The Federal Motor Carrier Safety Administration will grant UPS Inc. temporary exemption from parts of the upcoming electronic logging device mandate, according to a document scheduled for publication in the Federal Register on Oct. 20.
The federal ELD rule, published in December 2015, requires motor carriers who currently are required to maintain paper records of duty status to start using ELDs for hours-of-service compliance. The mandate takes effect Dec. 18.
FMCSA granted UPS several five-year exemptions in four chief areas, namely the use of automatic onboard recording devices during the “phase-in” process, as well as data collection methods for drivers who log out of an ELD while outside a vehicle, drivers who make yard moves and nondriver employees who operate vehicles.
FMCSA published notice of UPS’ application for exemption June 9. UPS ranks No. 1 on the Transport Topics Top 100 list of the largest North American for-hire carriers.
UPS requested continued use of the AOBRDs as the company converts its fleet to ELDs on a site-by-site basis. According to the company’s application, UPS oversees 2,800 tractors at 35 sites. Moreover, the company plans to purchase 1,530 new tractors in 2018.
FMCSA granted the request, as the agency’s safety regulations state “a motor carrier that installs and requires a driver to use an automatic onboard recording device before December 18, 2017, may continue to use the compliant automatic oboard recording device no later than December 16, 2019.”
However, the agency cautioned that if UPS replaces fleet vehicles, the company must install AOBRDs that were used in previous truck rather than purchase new ones.
FMCSA also granted a request for truck operators who use portable, driver-based ELDs. The application states that UPS drivers, on the whole, are paid by the hour and punch into work at UPS facilities, rather than in a vehicle. Because UPS drivers perform duties outside of their vehicles, such as attending meetings and walking to dispatch centers, workers technically are “on the job,” even when they are not behind the wheel of their trucks.
“In a typical UPS location, UPS drivers spend an average of 24 minutes prior to entering the vehicle and 22 minutes after exiting the vehicle on the clock,” UPS’ application states. “UPS cannot both comply with the requirement that an ELD record tractor data when a driver logs in or out (or otherwise changes duty status while outside of the vehicle) and also comply with our bargaining unit contract and pay guidelines for our drivers.”
FMCSA agreed with UPS, stating that “it is not practicable” for an ELD to automatically record data when an authorized user logs into or out of an ELD if the device is not synchronized with the electronic control module in the vehicle.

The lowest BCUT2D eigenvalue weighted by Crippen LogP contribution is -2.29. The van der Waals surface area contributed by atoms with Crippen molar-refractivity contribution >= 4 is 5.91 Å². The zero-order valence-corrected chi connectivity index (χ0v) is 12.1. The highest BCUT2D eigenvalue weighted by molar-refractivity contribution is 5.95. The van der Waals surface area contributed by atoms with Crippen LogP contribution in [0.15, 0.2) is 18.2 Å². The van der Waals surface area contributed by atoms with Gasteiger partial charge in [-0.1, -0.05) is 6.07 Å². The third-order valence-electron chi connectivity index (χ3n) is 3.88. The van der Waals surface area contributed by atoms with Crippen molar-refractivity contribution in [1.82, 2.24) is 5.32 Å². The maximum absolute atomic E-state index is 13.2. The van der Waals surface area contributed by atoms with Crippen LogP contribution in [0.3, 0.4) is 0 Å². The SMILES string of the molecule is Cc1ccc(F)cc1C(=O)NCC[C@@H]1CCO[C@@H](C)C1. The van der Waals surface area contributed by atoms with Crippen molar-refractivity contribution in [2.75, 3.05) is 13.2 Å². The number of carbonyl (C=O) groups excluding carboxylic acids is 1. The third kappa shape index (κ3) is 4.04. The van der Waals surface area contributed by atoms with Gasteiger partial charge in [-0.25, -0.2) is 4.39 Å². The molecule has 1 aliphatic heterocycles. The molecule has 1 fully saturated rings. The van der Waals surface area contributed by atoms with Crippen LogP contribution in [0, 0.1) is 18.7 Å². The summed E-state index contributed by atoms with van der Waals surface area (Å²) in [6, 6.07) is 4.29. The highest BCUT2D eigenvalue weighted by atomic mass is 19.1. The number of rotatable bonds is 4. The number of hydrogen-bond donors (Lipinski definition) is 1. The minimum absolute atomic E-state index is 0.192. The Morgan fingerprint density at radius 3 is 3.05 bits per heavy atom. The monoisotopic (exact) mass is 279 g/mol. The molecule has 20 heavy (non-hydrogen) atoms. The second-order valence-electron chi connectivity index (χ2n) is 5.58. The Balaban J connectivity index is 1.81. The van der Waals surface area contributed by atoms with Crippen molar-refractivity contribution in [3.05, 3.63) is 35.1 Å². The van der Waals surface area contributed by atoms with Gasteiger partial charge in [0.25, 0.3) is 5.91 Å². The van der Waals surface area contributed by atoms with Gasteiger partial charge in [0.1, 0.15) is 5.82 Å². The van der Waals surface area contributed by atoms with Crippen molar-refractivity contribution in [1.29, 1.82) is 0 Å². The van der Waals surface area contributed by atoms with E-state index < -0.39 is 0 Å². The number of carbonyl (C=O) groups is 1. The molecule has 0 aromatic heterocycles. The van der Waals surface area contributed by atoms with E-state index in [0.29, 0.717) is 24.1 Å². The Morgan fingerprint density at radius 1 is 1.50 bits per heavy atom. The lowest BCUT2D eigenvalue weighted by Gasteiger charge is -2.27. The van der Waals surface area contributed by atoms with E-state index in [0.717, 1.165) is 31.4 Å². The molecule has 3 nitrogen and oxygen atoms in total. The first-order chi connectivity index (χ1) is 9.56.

UPS also requested an exemption that would allow its drivers to select “yard move” status for runs that occur on company grounds and remain in that status even if the vehicle’s ignition is cycled off and back on.
In its application, the company stated that the average UPS records-of-duty-status driver completes a minimum of nine yard moves per day, and given that a driver is required to manually enter the beginning and end of each yard move on the ELD, a driver could be required to enter manual changes of duty status as many as 20 times in an hour.
FMCSA stated that permitting all motor carriers to configure ELDs with a “yard-move” mode that does not require a driver to re-input yard move status every time the tractor is powered off will ensure that drivers operating under this status will achieve a level of safety that is equivalent to or greater than the level that would be obtained under the regulation.
The final exemption applies to workers, such as washers and fuel employees, who operate UPS trucks on copany property for reasons other than delivering freight. Specifically, UPS proposed that vehicle movements of less than 1 mile by wash and fuel employees, entirely on UPS property, be annotated on an ELD as “on property – other.” UPS stated that these miles could easily be identified using geofencing and time-card information for road drivers and other employees.
FMCSA granted the request because these employees do not operate trucks on public roads and are not subject to hours-of-service regulations.
“The agency has determined that granting these temporary exemptions would not have an adverse impact on safety, and that a level of safety equivalent to or greater than the level of safety provided by the regulation would be maintained,” FMCSA said in its Federal Register notice.